In a recent edition of CNN's "Reliable Sources," host Brian Stelter asked a panel of guests for their take on whether the media is biased against President Donald Trump and whether the press is "secretly rooting" for the president's impeachment.
Trump has repeatedly complained about the media's treatment of him, even describing it as the worst "in history" at a speech to the 2017 graduating class of the U.S. Coast Guard Academy, according to WJLA.
"No politician in history -- and I say this with great surety -- has been treated worse or more unfairly," the president said.
The guests on "Reliable Sources" had varying opinions on the validity of Trump's statement.
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Matt Schlapp, chairman of the American Conservative Union, said that Trump faced "massive bias" from the press every day, according to CNN.
"I think it's very fair to say that the overwhelming percentage of people who are reporters in this country tend to contribute to liberal causes and vote for liberal candidates," said Schlapp. "I think that's undisputed."
Schlapp argued that reporters who "felt like they gave Donald Trump a free pass during the primaries" were "overcompensating" by covering his administration harshly.
"I think hoping for an impeachment and watching for an impeachment are two very different things," said journalist Kaitlan Collins.
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"I think reporters have scrutinized the president's actions, the way he fired James Comey, the fact that he said it was because of the Russia investigation, the fact that James Comey said that he asked him to shut down the investigation into Mike Flynn," she added. "So I think that reporters are watching the president's actions."
According to a Harvard University study that focused on coverage of Trump since his January 20 inauguration, the mainstream media in the U.S. devoted 41 percent of its coverage to Trump, with 80 percent of that coverage being negative.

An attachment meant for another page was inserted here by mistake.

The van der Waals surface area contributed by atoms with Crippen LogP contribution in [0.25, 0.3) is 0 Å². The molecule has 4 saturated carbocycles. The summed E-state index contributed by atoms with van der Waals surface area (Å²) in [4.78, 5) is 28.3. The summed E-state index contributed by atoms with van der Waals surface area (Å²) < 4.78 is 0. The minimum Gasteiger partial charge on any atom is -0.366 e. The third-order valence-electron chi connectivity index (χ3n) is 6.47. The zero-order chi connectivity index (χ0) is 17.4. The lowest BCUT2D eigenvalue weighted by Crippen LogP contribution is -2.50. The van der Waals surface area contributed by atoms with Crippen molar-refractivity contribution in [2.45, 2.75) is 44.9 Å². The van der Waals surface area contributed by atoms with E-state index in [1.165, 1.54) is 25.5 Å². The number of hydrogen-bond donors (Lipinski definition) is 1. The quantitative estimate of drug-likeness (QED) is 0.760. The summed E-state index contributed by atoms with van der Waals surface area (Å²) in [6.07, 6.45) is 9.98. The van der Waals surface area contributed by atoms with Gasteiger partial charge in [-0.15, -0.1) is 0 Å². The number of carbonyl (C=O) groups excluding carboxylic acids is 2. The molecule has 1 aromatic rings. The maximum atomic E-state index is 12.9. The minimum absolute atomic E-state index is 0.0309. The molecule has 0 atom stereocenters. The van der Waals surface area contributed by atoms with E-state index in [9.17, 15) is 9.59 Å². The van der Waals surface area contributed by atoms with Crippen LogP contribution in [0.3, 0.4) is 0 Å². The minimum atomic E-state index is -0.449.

"Trump's coverage during his first 100 days set a new standard for negativity," said the study, which found "nothing comparable to the level of unfavorable coverage" of Trump among previous U.S. presidents.
Seth Lewis, chair of emerging media studies at the University of Oregon, argued that rather than demonstrating a liberal bias, the media was simply seeking out stories that would draw in viewers.
"The liberal bias can be overblown and misunderstood," said Lewis. "Instead what the press has is a bias toward the intriguing, the new, the ironic and also the negative."
"So given that Trump is an individual who delivers all of those things in spades, then it's created this kind of dynamic where you see the coverage play out the way it has," Lewis added.
Anthony DiMaggio, a professor of media and American politics at Lehigh University, added that Trump and his administration have fostered a difficult relationship with the press.
"Trump has really enabled this because he and his administration and his spokespeople go out of their way to insult reporters," said DiMaggio. "So they created a very adversarial relationship on top of being the recipient of criticism."